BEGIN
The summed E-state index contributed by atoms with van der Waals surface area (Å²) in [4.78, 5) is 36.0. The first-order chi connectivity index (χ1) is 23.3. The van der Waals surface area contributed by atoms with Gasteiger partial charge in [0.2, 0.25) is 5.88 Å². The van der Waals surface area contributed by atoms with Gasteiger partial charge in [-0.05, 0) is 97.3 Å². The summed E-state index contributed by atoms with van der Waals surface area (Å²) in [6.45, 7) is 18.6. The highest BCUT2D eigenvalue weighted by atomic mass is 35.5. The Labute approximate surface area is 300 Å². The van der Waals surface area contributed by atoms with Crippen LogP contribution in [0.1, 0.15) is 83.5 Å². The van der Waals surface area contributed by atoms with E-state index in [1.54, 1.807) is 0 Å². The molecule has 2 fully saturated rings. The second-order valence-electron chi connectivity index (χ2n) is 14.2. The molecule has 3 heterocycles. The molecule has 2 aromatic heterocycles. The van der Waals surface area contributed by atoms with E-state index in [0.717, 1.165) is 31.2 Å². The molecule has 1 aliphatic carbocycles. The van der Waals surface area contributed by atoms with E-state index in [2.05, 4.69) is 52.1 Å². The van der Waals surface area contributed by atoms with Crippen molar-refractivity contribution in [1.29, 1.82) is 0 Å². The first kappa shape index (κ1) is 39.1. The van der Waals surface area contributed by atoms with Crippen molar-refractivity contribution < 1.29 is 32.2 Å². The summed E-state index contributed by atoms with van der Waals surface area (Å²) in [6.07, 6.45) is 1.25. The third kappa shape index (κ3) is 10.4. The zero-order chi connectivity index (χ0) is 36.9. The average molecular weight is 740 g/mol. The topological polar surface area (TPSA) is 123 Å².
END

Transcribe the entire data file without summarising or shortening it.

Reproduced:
The summed E-state index contributed by atoms with van der Waals surface area (Å²) in [4.78, 5) is 36.0. The first-order chi connectivity index (χ1) is 23.3. The van der Waals surface area contributed by atoms with Gasteiger partial charge in [0.2, 0.25) is 5.88 Å². The van der Waals surface area contributed by atoms with Gasteiger partial charge in [-0.05, 0) is 97.3 Å². The summed E-state index contributed by atoms with van der Waals surface area (Å²) in [6.45, 7) is 18.6. The highest BCUT2D eigenvalue weighted by atomic mass is 35.5. The Labute approximate surface area is 300 Å². The van der Waals surface area contributed by atoms with Crippen LogP contribution in [0.1, 0.15) is 83.5 Å². The van der Waals surface area contributed by atoms with E-state index in [1.54, 1.807) is 0 Å². The molecule has 2 fully saturated rings. The second-order valence-electron chi connectivity index (χ2n) is 14.2. The molecule has 3 heterocycles. The molecule has 2 aromatic heterocycles. The van der Waals surface area contributed by atoms with E-state index in [0.717, 1.165) is 31.2 Å². The molecule has 1 aliphatic carbocycles. The van der Waals surface area contributed by atoms with E-state index in [2.05, 4.69) is 52.1 Å². The van der Waals surface area contributed by atoms with Crippen molar-refractivity contribution in [1.29, 1.82) is 0 Å². The first kappa shape index (κ1) is 39.1. The van der Waals surface area contributed by atoms with Crippen molar-refractivity contribution < 1.29 is 32.2 Å². The summed E-state index contributed by atoms with van der Waals surface area (Å²) in [6.07, 6.45) is 1.25. The third kappa shape index (κ3) is 10.4. The zero-order chi connectivity index (χ0) is 36.9. The average molecular weight is 740 g/mol. The topological polar surface area (TPSA) is 123 Å².